At the beginning of October 2020, I set myself a goal to read through the whole Bible in 90 days. I didn’t succeed, only getting halfway through, but I learned a lot about God and myself during those 90 days.
I have been a Christian all my life and have loved and read God’s word regularly. I have read through the whole Bible several times, always using a Bible Reading Plan that broke the text into manageable readings for each day. This time I tackled my reading differently. I tried to read each book in one sitting, or in the least number of days I could manage.
As I read through each book and found many familiar passages and verses, it struck me the number of times I had an incorrect understanding of the context. One of the most significant examples of this was when I came across 1 Corinthians 13, the love chapter.
I love 1 Corinthians 13. It is a beautiful, challenging and practical picture of what love means and how we should behave toward one another. It is read at many Christian weddings as we celebrate the love of husband and wife and encourage newlyweds to build their marriage on principles of godly love.
But when you sit down and read through the whole letter Paul wrote to the Corinthians (it takes about an hour) and put chapter 13 in its place you realize that Paul isn’t writing about the love of a husband and wife. He is not addressing marriage or family relationships, although the principles still apply. Paul is writing about the Church.
1 Corinthians is a letter to a church family who was struggling. Paul gives them clear instructions about how to worship, use their spiritual gifts, remain sexually pure, and value unity amongst a diverse group of people. The whole letter offers clear and practical instruction about how to be a community of Christ-followers, and chapter 13 fits right in.
1 Corinthians 13 teaches us how to treat each other in the Church, not just in our home.
We have just celebrated St Valentines Day. I hope you have received expressions of love from family and friends around you. Love is worth celebrating! But loving the people who are close to us is not enough. Paul calls us to a much higher standard. He is calling us to apply the same high standard of love we talk about at weddings to all of those in the family of God.
Be patient and kind. Do not envy, boast or be proud. Do not be dishonourable, self-seeking or get angry easily. Don’t keep a record of wrongs. Rejoice in truth. Always seek to protect one another, trust, hope, and persevere.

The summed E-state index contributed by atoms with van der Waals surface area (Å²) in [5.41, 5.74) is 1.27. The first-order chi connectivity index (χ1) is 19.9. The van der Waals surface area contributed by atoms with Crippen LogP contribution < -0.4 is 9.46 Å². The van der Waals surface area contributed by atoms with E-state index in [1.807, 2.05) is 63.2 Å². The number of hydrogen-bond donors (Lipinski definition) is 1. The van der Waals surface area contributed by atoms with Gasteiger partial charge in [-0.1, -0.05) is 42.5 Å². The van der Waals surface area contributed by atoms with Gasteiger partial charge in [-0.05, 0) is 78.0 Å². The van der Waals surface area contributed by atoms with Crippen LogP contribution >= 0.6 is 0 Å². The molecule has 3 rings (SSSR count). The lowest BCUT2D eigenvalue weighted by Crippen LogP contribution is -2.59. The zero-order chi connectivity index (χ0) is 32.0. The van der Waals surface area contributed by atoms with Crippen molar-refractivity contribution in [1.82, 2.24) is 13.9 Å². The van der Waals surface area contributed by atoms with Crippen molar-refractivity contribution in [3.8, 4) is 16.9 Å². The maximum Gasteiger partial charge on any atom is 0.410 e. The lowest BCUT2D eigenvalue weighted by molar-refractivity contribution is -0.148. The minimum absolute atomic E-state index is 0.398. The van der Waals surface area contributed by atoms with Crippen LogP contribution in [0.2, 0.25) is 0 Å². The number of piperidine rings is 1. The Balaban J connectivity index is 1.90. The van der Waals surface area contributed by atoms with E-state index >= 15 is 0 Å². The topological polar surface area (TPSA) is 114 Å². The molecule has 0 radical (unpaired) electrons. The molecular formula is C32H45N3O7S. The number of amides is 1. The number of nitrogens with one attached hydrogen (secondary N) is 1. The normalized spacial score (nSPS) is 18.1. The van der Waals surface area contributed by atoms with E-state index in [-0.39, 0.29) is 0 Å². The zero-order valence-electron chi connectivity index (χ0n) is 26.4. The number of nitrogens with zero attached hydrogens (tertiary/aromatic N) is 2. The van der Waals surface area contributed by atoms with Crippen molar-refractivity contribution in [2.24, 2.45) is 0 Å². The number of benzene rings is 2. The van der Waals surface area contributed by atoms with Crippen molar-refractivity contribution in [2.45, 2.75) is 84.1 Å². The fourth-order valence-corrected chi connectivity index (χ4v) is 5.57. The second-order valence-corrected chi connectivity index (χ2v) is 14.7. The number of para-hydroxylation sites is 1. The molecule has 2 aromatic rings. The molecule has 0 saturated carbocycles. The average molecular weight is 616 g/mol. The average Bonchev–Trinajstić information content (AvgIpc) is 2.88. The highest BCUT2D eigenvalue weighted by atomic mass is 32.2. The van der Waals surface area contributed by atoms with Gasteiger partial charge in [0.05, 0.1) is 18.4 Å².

As I watch the news around the world today, my heart grieves for the lack of godly love among those who claim to be followers of Jesus. And, when I am honest, I recognize the same judgment and cynicism in my own heart. I see what other Christians are doing, or at least what they are reported to be doing, and my heart fills with outrage, not love. We can be quick to find faults in others, and slow to listen and understand people who are different from us. I confess my struggle to love and ask God to teach me to love the way He does, with patience and kindness.
Not long before Jesus went to the cross, He told His disciples, “A new command I give you: Love one another. As I have loved you, so you must love one another. By this everyone will know that you are my disciples, if you love one another” (John 13:34–35 NIV).
Everyone should know we are Jesus followers because of the way we love each other. This is what we should be famous for. When Christians are on the news, it should be because of our outrageous expressions of love, as described in 1 Corinthians 13.
If you have a moment today, read through the love chapter, and rather than thinking about your spouse, think about your church family. Be open to the challenge of the Holy Spirit and ask for God’s love to fill your heart. Take some time to consider what you are known for. Are you famous for your love? For without love, we are just like a resounding gong or a clanging cymbal.
Christine is a writer who packed up her city life to live in an RV and travel full-time around Australia with her husband. Christine writes about faith, self-care, and simple living in her blog, Living with Margins. For more blogs from her, click here. You can listen to our Bible studies by tuning in to your favorite radio station, listening to our podcast on iTunes, or listening through TuneIn, Spotify, or Stitcher online radio. You can also watch us on YouTube.